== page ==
S: How else are you going to learn to do it? Yeah.

J: For me it’s like, how else do you learn how to direct other than direct? You could try to assist a director, but I know a lot of people that have assisted directors and it consists of sorting the script and getting coffee and feeding their dog and making sure the car’s ready on time.

S: Or you’re a second unit director and you’re just shooting sunsets and planes landing at LAX, right? Yeah.

J: Yeah, and so how do you learn how to do it unless you just go out? So for us, filming this “short film blitz” of 21 videos was a learning experience for us to sort of prove, yeah, we are actually capable, and hopefully the people that are on our Indiegogo will see that and believe that these are high enough quality that [we] could do a whole show.

S: This really brings this around to the culmination of this whole talk that we’re having today which is that I really admire you guys and your whole generation. You really have that attitude of, “let’s just jump in and do it.” Like Seth Godin says, “not waiting to get picked, not waiting to have an agent say or a studio say [yes].” You’re just going to go out there and do it. I hope that for the people that are watching this that this is…it’s inspirational to me. This is really what it’s about. You guys are right in the arena in my opinion, ya know? And my hat’s off to you. You came here from Chicago, nobody supporting you, nobody giving you a check, nobody’s patting you on the back. This is all your own vision that you’re following through and I salute you, Jeff! You’re doing what a real artist does in the 21st century.

J: Thanks.

S: God bless you!

J: Well, we learn from you!

S: From reading “Writing Wednesdays” every week!


S: So we’re going into your office…like in my office, there’s just one laptop, but this is like the Starship Enterprise!

J: This half over here is the recording studio.

S: This is like the equivalent of Van Gogh’s room in Arles, only the 2014 version of it, huh?!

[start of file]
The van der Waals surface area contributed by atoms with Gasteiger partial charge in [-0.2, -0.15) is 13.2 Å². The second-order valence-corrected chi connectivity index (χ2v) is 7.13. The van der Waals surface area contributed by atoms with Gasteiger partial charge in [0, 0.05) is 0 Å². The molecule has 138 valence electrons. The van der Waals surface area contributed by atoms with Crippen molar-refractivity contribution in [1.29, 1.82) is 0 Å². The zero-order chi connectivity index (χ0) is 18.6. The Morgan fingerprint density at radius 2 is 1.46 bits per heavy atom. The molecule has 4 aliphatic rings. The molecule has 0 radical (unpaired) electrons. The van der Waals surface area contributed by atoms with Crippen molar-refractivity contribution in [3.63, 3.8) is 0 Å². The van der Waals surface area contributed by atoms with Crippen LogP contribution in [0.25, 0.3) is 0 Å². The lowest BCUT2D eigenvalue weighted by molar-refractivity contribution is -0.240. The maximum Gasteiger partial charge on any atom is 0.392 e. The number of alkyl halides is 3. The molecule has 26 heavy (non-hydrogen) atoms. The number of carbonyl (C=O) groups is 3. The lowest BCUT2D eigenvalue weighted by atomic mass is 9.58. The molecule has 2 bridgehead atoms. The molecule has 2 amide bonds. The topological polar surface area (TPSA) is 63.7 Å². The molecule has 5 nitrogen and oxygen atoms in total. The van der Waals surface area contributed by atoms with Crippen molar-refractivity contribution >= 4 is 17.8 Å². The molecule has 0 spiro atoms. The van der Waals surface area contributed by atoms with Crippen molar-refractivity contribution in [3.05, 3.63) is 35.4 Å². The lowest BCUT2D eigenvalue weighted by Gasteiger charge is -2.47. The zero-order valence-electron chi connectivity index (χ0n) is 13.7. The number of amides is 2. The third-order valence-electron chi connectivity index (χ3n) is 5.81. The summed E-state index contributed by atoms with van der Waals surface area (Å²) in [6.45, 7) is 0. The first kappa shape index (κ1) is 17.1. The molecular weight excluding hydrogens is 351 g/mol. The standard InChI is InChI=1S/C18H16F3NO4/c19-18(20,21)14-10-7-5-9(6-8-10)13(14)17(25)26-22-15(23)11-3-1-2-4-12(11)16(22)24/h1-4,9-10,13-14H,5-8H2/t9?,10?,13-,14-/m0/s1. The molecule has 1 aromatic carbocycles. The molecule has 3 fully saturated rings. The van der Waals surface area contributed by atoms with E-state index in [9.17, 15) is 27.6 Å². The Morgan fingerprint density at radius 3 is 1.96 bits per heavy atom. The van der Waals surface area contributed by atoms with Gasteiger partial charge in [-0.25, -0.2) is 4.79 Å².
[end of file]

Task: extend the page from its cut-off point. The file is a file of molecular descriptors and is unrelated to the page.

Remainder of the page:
Steve shows you the predictable Resistance points that every writer hits in a work-in-progress and then shows you how to deal with each one of these sticking points. This book shows you how to keep going with your work.

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A short book about the writing of a first novel: for Steve, The Legend of Bagger Vance. Having failed with three earlier attempts at novels, here's how Steve finally succeeded.



Steve shares his "lessons learned" from the trenches of the five different writing careers—advertising, screenwriting, fiction, nonfiction, and self-help. This is tradecraft. An MFA in Writing in 197 pages.



Amateurs have amateur habits. Pros have pro habits. When we turn pro, we give up the comfortable life but we find our power. Steve answers the question, "How do we overcome Resistance?"



  1. Jeff Simon on July 29, 2014 at 12:46 am

    Progress Report:

    Thanks to everybody who’s been watching these videos and following along with our campaign. Here’s a little update on the campaign that will inform today’s video.

    In the spirit of this blog and sharing information I want to point out an update we did twelve days ago that lowered our crowdfunding goal. Since we’re doing a flexible funding campaign (which means that we keep the money even if we don’t reach our target) Indiegogo allows us to change our goal one time during the campaign.

    If you’re interested in learning more about our thought process, check out the update we wrote a two weeks ago.

    Thanks again everyone!

  2. Kent Faver on July 29, 2014 at 9:13 am

    Shout out to Writing Wednesdays! Yay Jeff!! Very inspiring.

  3. word finder on May 3, 2021 at 2:22 am

    That’s good news, I’ve been searching for it for days

  4. Mildred R. Holt on February 26, 2023 at 10:16 pm

    Nice to read this article.

  5. Rosa P. Whitley on March 15, 2023 at 1:44 am

    Filmmaking is a creative process that requires an immense amount of patience, dedication, and hard work. It’s not just a job, it’s a life. The process of filming can be quite tedious, but the end result is worth it. Filmmaking is an art form that anyone can get involved in and has the power to change lives. The possibilities for filmmaking are limitless, whether you’re a director, producer, cinematographer, editor, or even an actor. Filmmaking is a fantastic way to express your creativity and passion for life.Filmmaking is a unique and interesting career that can be a rewarding experience. Now I need to know how technology helps students learn more skills and enhance their knowledge and for this I read article that is sent by one of my friends who love reading things like this and share knowledge with us.

  6. James Jordan on December 8, 2023 at 1:08 pm

    8 factors for Importance of Professional Painting Services